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How Insights from Building Jet Engines Help Doctors Spot Faulty Insurance Claim Denials

Kristin Kloberdanz
September 25, 2015
It’s an endless headache, a migraine really, for American health organizations and patients alike: claims for treatment denied by insurance companies, causing endless frustrating phone calls to get payment disputes resolved. Now, thanks to an innovation made across multiple GE businesses, relief could be at hand.
The aptly named DenialsIQ™ debuted at the Healthcare Information and Management Systems Society (HIMSS) conference in Chicago earlier this year. The software, developed by GE Healthcare, uses advanced analytics to help health systems find claims that were initially denied by insurance companies.

At the core of the system is a patent-pending statistical algorithm that analyzes denials.


DenialsIQ harnesses big data to streamline healthcare information to find claims that were initially denied by insurance companies. 

Health systems and patients both benefit. The former can help ensure they are receiving their payments accurately and the latter live with less stress.

DenialsIQ is also an example of what company executives call the GE Store — the sharing of ideas and expertise between GE’s businesses that make the combined company more valuable than the sum of its parts. That’s because ideas and insights that drive the software came from GE’s aviation, capital and healthcare IT businesses.

The innovator who put the disparate insights together was Marc Edgar, an information scientist at GE Global Research in Niskauyna, New York.

Since Edgar joined GE in 1994, he has harnessed data to improve the design and efficiency of jet engines, wind turbines, power plants and medical equipment.


The software picks out trends in claims denials, enabling healthcare professionals to spot patterns and manage claims more efficiently.

DenialsIQ first came to him while he was working with GE Aviation to improve the performance and manufacturing quality of aircraft engines.  “The core of the DenialsIQ algorithm actually goes back to GE’s Six Sigma thinking about the causes of variation and defects,” Edgar says.

He wanted to find a way to analyze the reams of manufacturing data, but humans only get the answers to the questions they think to ask. Modern computing, however, can model hundreds of billions of scenarios and hypotheses and ask the right questions to uncover the most interesting and actionable items, he said. That was the first piece of the puzzle.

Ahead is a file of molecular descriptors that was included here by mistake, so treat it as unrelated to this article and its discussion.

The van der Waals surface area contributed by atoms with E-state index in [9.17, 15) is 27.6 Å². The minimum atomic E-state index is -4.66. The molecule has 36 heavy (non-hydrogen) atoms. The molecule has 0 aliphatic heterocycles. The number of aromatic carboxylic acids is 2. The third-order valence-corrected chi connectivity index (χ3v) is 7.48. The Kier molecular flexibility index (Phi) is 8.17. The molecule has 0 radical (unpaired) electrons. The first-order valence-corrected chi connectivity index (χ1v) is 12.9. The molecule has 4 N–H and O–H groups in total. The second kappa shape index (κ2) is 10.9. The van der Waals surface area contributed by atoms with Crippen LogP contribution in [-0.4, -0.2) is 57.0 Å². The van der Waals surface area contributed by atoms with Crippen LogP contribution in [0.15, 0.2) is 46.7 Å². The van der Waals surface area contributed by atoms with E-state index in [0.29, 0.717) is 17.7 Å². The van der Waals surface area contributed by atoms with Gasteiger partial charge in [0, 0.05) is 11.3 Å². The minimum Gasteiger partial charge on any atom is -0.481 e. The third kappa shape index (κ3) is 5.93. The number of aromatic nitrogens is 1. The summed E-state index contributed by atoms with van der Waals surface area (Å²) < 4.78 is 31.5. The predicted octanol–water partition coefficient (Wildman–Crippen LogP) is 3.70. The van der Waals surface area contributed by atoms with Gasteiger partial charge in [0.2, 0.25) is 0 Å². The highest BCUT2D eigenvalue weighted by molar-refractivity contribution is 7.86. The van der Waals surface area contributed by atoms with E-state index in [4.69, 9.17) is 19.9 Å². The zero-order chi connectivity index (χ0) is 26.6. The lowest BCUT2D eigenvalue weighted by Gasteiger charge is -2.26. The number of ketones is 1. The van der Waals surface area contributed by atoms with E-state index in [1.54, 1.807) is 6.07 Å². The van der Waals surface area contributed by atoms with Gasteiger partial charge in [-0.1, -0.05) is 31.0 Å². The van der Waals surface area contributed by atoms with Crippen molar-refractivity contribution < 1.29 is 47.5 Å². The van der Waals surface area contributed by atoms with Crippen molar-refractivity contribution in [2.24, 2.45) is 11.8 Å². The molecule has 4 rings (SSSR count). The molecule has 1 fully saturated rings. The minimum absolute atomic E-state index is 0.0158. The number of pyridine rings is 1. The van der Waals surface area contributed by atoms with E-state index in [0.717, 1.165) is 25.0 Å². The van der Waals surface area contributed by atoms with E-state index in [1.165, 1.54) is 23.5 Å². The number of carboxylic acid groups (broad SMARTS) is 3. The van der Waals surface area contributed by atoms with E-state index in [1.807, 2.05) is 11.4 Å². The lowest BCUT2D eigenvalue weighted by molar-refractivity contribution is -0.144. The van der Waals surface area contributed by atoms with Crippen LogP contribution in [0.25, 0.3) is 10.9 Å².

Then, when he was working with GE Capital, Edgar learned that how we process financial payment transactions for healthcare providers often contained “defects,” just like the manufacturing process in aviation.

The idea finally came together when Edgar started working in 2012 with GE’s healthcare IT team on solving problems around customer expenditures. In 2013, he visited a New York hospital and witnessed a “cafeteria-sized room full of people” working to resolve denials between the health organization and insurance companies. “There has to be a better way,” he remembers thinking.


Big data is tough to process when medical records look like this. 

Edgar took sample data sets from a number of healthcare institutions and developed an algorithm to spot patterns in the data that his team could identify as problematic. He took the algorithm to the Healthcare IT team and offered it as a solution to denials processing. “We knew if we could improve that process, it would mean a lot to the financial performance of a healthcare provider.”

DenialsIQ, which officially launched in July, identifies a common pattern in denials, and isolates where the problem is and its root cause. “The value of this algorithm is a game changer for customers,” says Andrew Slotnick, senior manager for product marketing at GE Healthcare’s Clinical Business Solutions unit. “This tool allows you to visualize patterns and drill down on certain types of denials that are most actionable.”

Once a company learns the pattern in their denied claims, they can then rework them in order to get paid. They can also spot and fix problems internally to avoid a repeat.

Edgar said the DenialsIQ algorithm is now being tested in other businesses across GE to identify the root causes of software bugs, problems with financial charges and manufacturing quality issues.

DenialsIQ was built on Predix, GE’s cloud-based platform for collaborating on projects involving big data, and shaped using FastWorks — GE’s approach to building lean start-ups and prototypes, using the agile method of iterative “sprints” of work among collaborating teams.

Customers are paying attention. WESTMED Practice Partners, Orlando Health and UC Irvine gave it a test run and GE found it could surface patterns in up to 80 percent of the total denied claims, and roughly one in every three of those denials are in patterns that had money that could be recovered or an action that could be taken to avoid similar denials in the future. GE Healthcare IT President and Chief Executive Officer Jan de Witte called it a “beautiful application.”

“It took a long time for all of the technical parts of DenialsIQ to incubate and come together,” said Edgar, who enjoys studying 18th century colonial life, including reading and reprinting 18th century newspapers, when he is not working on cutting-edge technology. “My experiences (over the years) informed it.”